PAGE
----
Let’s set the squares’ pixels per unit to 64 and the circle’s pixels per unit can be set to 128. We can go on and add the three images to the hierarchy pane.

Now we need to give each asset a name and set their initial properties and tags. You can name the blue block “Player” and set the player’s x-position to `6` and its x-scale to `.2`.

We are going to need to create a tag to separate the paddle game objects from other game objects. In a broad sense, you can think of `Tags` as categories for game objects. Click on “Untagged” (located under the player’s name) and select “Add Tag”. Create a new tag named “Paddle”, and re-select the player game object and set its tag to Paddle.

Name the red block “Enemy”. Set the enemy’s x-position to `-6` and its x-scale to `.2`. Make the enemy game object’s tag Paddle.

Name the grey circle “Ball” and go on and create a new tag named “Ball”. Make sure to set the ball game object’s tag to Ball.

In the Assets pane, open the Scripts folder and create a new C# script named “PlayerController”. Open the PlayerController script in your IDE and type:

``````	//speed of player
public float speed = 10;

//bounds of player
public float topBound = 4.5F;
public float bottomBound = -4.5F;

// Use this for initialization
void Start () {
Time.timeScale = 0;
}

void Update(){

//pauses or plays game when player hits p
if(Input.GetKeyDown(KeyCode.P) && Time.timeScale == 0){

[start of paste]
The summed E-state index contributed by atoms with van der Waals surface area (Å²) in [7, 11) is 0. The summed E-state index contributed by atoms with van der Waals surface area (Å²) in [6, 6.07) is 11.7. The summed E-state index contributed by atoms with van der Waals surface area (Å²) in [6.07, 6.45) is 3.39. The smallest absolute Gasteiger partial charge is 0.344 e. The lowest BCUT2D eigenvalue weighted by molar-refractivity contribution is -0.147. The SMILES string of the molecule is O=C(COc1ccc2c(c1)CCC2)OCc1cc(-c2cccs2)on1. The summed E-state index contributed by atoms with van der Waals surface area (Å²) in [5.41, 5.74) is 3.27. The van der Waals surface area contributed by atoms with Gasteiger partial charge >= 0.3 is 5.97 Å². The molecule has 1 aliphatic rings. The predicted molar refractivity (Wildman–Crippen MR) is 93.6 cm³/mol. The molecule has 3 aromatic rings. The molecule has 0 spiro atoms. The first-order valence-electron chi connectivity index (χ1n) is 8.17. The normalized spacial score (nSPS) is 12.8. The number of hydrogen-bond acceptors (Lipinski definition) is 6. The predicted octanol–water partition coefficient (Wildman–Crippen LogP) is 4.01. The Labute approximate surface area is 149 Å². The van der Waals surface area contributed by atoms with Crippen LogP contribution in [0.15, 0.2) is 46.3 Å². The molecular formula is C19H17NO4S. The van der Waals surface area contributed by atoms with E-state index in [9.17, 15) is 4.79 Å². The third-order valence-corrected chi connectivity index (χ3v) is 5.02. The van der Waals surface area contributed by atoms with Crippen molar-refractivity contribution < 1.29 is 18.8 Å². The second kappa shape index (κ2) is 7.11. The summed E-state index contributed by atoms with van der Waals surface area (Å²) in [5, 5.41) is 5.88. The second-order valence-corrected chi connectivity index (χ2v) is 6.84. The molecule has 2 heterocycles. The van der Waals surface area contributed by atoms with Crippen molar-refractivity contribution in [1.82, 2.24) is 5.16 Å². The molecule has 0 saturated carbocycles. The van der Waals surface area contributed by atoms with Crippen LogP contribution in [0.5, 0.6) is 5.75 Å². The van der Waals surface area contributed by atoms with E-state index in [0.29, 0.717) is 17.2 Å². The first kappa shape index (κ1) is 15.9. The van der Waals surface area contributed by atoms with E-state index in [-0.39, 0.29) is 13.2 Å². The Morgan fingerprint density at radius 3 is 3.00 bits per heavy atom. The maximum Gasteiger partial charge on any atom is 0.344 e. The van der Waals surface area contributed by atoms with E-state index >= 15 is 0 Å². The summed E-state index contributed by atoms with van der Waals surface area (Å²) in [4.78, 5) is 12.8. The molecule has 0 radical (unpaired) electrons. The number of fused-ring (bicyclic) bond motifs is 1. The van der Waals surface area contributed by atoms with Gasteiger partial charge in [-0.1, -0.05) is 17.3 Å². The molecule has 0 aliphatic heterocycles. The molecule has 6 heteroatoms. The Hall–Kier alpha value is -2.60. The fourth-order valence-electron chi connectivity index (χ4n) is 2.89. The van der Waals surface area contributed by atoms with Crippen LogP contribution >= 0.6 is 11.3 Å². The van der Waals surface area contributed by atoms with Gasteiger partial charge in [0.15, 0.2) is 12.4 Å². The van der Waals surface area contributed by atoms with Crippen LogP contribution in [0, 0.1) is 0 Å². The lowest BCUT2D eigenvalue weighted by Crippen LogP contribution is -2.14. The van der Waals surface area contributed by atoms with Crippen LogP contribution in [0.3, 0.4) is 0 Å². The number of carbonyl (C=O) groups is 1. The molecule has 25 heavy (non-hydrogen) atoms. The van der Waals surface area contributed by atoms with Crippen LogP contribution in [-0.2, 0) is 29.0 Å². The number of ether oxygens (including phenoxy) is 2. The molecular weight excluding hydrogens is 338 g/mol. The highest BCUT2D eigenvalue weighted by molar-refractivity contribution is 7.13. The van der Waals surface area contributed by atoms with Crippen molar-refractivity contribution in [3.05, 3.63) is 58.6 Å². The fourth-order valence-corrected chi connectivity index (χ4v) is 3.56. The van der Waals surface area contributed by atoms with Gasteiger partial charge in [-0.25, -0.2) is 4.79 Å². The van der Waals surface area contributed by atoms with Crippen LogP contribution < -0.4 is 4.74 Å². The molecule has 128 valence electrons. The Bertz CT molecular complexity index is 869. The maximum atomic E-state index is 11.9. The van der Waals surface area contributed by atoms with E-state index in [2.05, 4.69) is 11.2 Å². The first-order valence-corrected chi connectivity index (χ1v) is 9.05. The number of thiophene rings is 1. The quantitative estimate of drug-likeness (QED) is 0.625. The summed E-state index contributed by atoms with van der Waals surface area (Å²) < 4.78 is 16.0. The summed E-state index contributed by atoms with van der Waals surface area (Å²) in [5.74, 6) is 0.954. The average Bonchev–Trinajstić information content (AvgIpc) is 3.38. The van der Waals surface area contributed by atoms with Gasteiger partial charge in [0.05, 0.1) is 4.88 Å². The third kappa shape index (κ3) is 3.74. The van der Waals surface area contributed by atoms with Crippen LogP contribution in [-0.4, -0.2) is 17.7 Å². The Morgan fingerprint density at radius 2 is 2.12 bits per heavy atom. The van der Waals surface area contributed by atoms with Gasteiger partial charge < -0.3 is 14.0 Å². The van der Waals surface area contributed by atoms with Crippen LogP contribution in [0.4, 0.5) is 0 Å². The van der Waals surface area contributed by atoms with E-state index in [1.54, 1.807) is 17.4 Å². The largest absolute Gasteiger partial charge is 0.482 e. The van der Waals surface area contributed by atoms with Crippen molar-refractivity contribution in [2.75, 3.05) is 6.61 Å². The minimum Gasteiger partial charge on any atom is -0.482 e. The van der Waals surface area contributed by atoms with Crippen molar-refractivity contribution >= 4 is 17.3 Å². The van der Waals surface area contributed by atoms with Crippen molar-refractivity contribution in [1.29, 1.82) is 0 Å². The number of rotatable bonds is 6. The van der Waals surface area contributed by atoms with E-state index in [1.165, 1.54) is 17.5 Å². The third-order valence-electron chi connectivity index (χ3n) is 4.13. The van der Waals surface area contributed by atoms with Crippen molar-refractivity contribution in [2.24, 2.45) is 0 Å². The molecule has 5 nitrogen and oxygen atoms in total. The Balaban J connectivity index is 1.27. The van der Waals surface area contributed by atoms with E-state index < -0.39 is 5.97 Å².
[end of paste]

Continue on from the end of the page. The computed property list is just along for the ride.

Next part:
Time.timeScale = 1;
} else if(Input.GetKeyDown(KeyCode.P) && Time.timeScale == 1){
Time.timeScale = 0;
}
}

// Update is called once per frame
void FixedUpdate () {

//get player input and set speed
float movementSpeedY = speed * Input.GetAxis("Vertical") * Time.deltaTime;
transform.Translate(0, movementSpeedY, 0);

//set bounds of player
if(transform.position.y > topBound){
transform.position = new Vector3(transform.position.x, topBound, 0);
} else if(transform.position.y < bottomBound){
transform.position = new Vector3(transform.position.x, bottomBound, 0);
}
}
``````

Add the PlayerController script to the Player game object in the hierarchy pane by dragging the script onto the game object. Select the Player game object and add a Box Collider 2D to the game object by clicking on “Add Component” at the bottom of the Inspector pane.

## Ball Collision

Open the Materials folder inside of the Assets pane. You can create a new Physics2D Material by right-clicking and selecting Create -> Physics2D Material (as in image below).

Go ahead and name the new material “Bounce”, and set its bounciness to 1 and its friction to 0.

Select the Ball game object in the hierarchy pane. Add a Circle Collider 2D to the Ball game object. Drag the bounce material to the collider’s Material property in order to set the material to bounce. By giving the Ball game object the bounce material we make it so that when the Ball game object hits the boundaries it won’t lose any speed and will bounce off in the correct angle. We also need to add a Rigidbody 2D to the Ball game object and set gravity scale to 0, then check fixed angle.